Russia, Greece agree to build gas pipeline
Russia and Greece agreed Friday to sign a preliminary agreement to build a gas pipeline, with the two countries coming together amid a raging debt crisis in Athens and new Western actions against Moscow.
President Vladimir Putin was set to meet Greek Prime Minister Alexis Tsipras later Friday on the sidelines of an investment forum overshadowed by Russia's economic crisis and standoff with the West.
Tsipras is among the few guests of honour at the Saint Petersburg International Economic Forum, and the two leaders are scheduled to discuss the debt crisis in Greece, which could default on looming loan payments and possibly leave the eurozone.
In the run-up to the forum, Putin's aides refused to say whether Russia would consider bailing out Greece, which has publicly criticised Western sanctions against Russia over the Ukraine crisis.
In a sign of increased cooperation between the two countries, meanwhile, Russia and Greece earlier Friday signed a preliminary deal to set up a joint venture building a pipeline through Greece.
"This is the start of a large investment project in Greece that is beneficial to the country's economy," Russian energy minister Alexander Novak said at the signing ceremony.
He estimated the cost of building the Greek link at around two billion euros, adding that the total volume of gas pumped will be 47 billion cubic metres.
The two countries will jointly own the venture, ministry spokeswoman Olga Golant told AFP.
Russia had previously proposed footing the bill for building a Greek pipeline extension of the Russia-Turkish TurkStream project, which aims to deliver gas to Europe while bypassing Ukraine.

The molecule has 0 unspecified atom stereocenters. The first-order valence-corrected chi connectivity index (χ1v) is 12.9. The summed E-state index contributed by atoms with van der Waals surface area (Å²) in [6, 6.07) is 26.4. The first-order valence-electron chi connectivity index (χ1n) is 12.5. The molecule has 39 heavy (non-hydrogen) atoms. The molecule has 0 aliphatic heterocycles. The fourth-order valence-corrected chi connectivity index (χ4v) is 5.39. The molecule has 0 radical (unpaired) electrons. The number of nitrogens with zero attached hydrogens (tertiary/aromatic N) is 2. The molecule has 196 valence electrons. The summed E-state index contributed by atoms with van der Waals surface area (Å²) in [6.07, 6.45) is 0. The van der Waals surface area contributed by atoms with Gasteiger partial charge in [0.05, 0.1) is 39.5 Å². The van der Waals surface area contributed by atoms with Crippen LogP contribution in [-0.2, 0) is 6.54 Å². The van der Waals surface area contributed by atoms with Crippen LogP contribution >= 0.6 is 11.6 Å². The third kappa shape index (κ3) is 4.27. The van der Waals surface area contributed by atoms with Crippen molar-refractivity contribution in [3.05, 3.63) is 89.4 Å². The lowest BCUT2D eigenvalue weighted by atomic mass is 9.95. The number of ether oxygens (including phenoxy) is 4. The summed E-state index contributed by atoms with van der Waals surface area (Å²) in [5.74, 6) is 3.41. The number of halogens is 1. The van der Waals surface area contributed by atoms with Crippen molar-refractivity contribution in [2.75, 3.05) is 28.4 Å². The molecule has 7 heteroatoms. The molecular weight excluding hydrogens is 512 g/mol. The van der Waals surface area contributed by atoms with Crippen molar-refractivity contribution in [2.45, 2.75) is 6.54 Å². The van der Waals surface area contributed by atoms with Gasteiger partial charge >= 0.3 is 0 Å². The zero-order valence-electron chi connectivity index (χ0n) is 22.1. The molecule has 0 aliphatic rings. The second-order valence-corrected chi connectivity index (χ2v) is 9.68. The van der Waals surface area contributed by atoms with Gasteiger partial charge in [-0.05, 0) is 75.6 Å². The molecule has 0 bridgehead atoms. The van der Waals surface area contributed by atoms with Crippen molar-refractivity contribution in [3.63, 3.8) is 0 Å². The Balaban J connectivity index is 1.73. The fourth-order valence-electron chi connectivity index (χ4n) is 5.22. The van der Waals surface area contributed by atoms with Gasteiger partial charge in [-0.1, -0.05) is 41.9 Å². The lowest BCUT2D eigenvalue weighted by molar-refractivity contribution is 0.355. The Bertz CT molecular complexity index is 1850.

Moscow announced the creation of the TurkStream programme last year after it cancelled its South Stream gas pipeline to southeastern Europe -- which was already under construction -- as relations with the European Union reached a nadir over Russia's role in Ukraine.
Instead Moscow announced the pipeline to Turkey, which should be operational in December 2016, and told European nations they would need to build their own links to access the gas.
Russia's economic forum got off to a rocky start Thursday amid a new spike in tensions with the West, with Moscow seeing its state assets in France and Belgium frozen in a row over compensation for shareholders of defunct oil giant Yukos.
Russian officials reacted by saying Moscow was preparing a "judicial response" to measure, which came amid increasing tensions between the West and Russia.
EU member states agreed this week to extend damaging economic sanctions against Russia over its actions in Ukraine by another six months to the end of January 2016, officials said. Moscow retorted by saying it would similarly prolong its boycott of certain Western products.
© 2015 AFP